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I have a doubt about the work done by elastic force.

The general formula of the work is: $W_{Fe} = \frac{1}{2}k(x_0^2-x^2)$; if we take that the state in which the spring is at rest, we have: $W_{Fe} = -\frac{1}{2}kx^2$ for both cases where the spring is compressed and stretched. But, isn't this contrary to the fact that work is a conservative force? since that $W_{Fe}+W'_{Fe}=$ $-\frac{1}{2}kx^2-\frac{1}{2}kx^2 \not = 0$

($W$ represents the case in which the spring passes from the compression position to the stretched position, and W 'the other way round)

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The minus sign in Hooke's Law tells you that the direction of the restoring force is opposite to the direction of the force that must be applied when the spring is stretched or compressed. A new sign convention must be used when calculating work done on a spring that goes from stretching to compression, because forces must be applied in opposite directions to do that work.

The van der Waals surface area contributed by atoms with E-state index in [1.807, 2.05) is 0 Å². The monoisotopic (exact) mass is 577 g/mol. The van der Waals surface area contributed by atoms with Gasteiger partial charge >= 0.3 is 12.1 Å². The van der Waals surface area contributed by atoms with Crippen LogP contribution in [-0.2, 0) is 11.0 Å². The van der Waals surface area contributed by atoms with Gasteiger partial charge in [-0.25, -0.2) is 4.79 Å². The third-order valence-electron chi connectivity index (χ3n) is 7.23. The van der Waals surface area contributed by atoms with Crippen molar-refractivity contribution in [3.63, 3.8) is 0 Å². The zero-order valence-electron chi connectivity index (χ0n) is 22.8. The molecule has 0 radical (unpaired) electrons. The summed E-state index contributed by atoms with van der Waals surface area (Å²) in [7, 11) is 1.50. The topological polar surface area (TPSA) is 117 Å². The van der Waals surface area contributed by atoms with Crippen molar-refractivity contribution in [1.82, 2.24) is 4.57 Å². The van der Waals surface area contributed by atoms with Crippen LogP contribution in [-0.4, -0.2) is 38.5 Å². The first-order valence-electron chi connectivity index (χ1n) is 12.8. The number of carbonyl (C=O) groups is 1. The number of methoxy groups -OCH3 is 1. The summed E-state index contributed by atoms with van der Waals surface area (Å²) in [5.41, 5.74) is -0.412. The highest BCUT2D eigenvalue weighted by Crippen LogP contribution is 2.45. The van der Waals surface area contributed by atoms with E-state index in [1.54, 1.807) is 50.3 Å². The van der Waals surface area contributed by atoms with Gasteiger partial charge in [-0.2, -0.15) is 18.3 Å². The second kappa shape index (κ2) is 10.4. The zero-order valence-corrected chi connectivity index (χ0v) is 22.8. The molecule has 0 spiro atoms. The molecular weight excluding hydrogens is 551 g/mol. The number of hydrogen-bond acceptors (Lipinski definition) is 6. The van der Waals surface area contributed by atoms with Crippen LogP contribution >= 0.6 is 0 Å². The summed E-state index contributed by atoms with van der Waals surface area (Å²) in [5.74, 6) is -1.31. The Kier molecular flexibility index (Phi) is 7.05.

Also note that when the spring is stretched and you slowly lower the force on the spring to let it go back to the equilibrium position before you apply compression to it, the spring is doing negative work to arrive at that equilibrium position, assuming that the direction of the stretch is the positive direction. Thus, when you stretch the spring and then let it relax back to its equilibrium position, the net work done is equal to zero. Obviously, a similar argument applies when you are compressing the spring, where the work of compression is negative and the spring does positive work to get back to the equilibrium position, again assuming that the direction of spring stretching is positive.

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You may need to carefully define your symbols. The work you do in stretching or compressing a spring a distance x from equilibrium is positive. The work done by the spring in that situation is negative, but you are giving it positive potential energy. If you ease it back to equilibrium, it will be doing positive work and you negative. If you release it from a position of positive potential energy, energy will conserved as it goes from potential to kinetic, and then again from kinetic to potential after it passes through equilibrium.

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